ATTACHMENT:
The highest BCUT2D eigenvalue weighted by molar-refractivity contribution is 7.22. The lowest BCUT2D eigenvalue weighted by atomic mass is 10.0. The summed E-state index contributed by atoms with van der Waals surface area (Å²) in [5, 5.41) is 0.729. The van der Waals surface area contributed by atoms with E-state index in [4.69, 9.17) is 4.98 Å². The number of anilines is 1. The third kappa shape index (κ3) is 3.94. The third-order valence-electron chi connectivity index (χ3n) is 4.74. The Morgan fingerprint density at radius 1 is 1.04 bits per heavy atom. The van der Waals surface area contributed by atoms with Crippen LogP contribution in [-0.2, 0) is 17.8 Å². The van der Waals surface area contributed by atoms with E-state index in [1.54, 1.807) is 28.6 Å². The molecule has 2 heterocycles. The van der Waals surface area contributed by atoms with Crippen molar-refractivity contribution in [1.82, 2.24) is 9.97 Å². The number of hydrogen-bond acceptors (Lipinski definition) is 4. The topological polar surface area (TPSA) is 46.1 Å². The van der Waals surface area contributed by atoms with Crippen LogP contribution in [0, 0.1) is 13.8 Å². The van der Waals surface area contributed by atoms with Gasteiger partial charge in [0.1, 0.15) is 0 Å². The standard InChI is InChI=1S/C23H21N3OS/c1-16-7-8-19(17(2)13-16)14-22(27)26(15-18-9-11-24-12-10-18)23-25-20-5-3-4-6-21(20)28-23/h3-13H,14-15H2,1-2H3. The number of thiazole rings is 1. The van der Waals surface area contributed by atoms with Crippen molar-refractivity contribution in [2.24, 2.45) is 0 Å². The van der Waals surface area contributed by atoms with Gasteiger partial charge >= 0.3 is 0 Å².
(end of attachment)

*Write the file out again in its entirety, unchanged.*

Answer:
The highest BCUT2D eigenvalue weighted by molar-refractivity contribution is 7.22. The lowest BCUT2D eigenvalue weighted by atomic mass is 10.0. The summed E-state index contributed by atoms with van der Waals surface area (Å²) in [5, 5.41) is 0.729. The van der Waals surface area contributed by atoms with E-state index in [4.69, 9.17) is 4.98 Å². The number of anilines is 1. The third kappa shape index (κ3) is 3.94. The third-order valence-electron chi connectivity index (χ3n) is 4.74. The Morgan fingerprint density at radius 1 is 1.04 bits per heavy atom. The van der Waals surface area contributed by atoms with Crippen LogP contribution in [-0.2, 0) is 17.8 Å². The van der Waals surface area contributed by atoms with E-state index in [1.54, 1.807) is 28.6 Å². The molecule has 2 heterocycles. The van der Waals surface area contributed by atoms with Crippen molar-refractivity contribution in [1.82, 2.24) is 9.97 Å². The number of hydrogen-bond acceptors (Lipinski definition) is 4. The topological polar surface area (TPSA) is 46.1 Å². The van der Waals surface area contributed by atoms with Crippen LogP contribution in [0, 0.1) is 13.8 Å². The van der Waals surface area contributed by atoms with Gasteiger partial charge in [0.1, 0.15) is 0 Å². The standard InChI is InChI=1S/C23H21N3OS/c1-16-7-8-19(17(2)13-16)14-22(27)26(15-18-9-11-24-12-10-18)23-25-20-5-3-4-6-21(20)28-23/h3-13H,14-15H2,1-2H3. The number of thiazole rings is 1. The van der Waals surface area contributed by atoms with Crippen molar-refractivity contribution in [2.24, 2.45) is 0 Å². The van der Waals surface area contributed by atoms with Gasteiger partial charge >= 0.3 is 0 Å².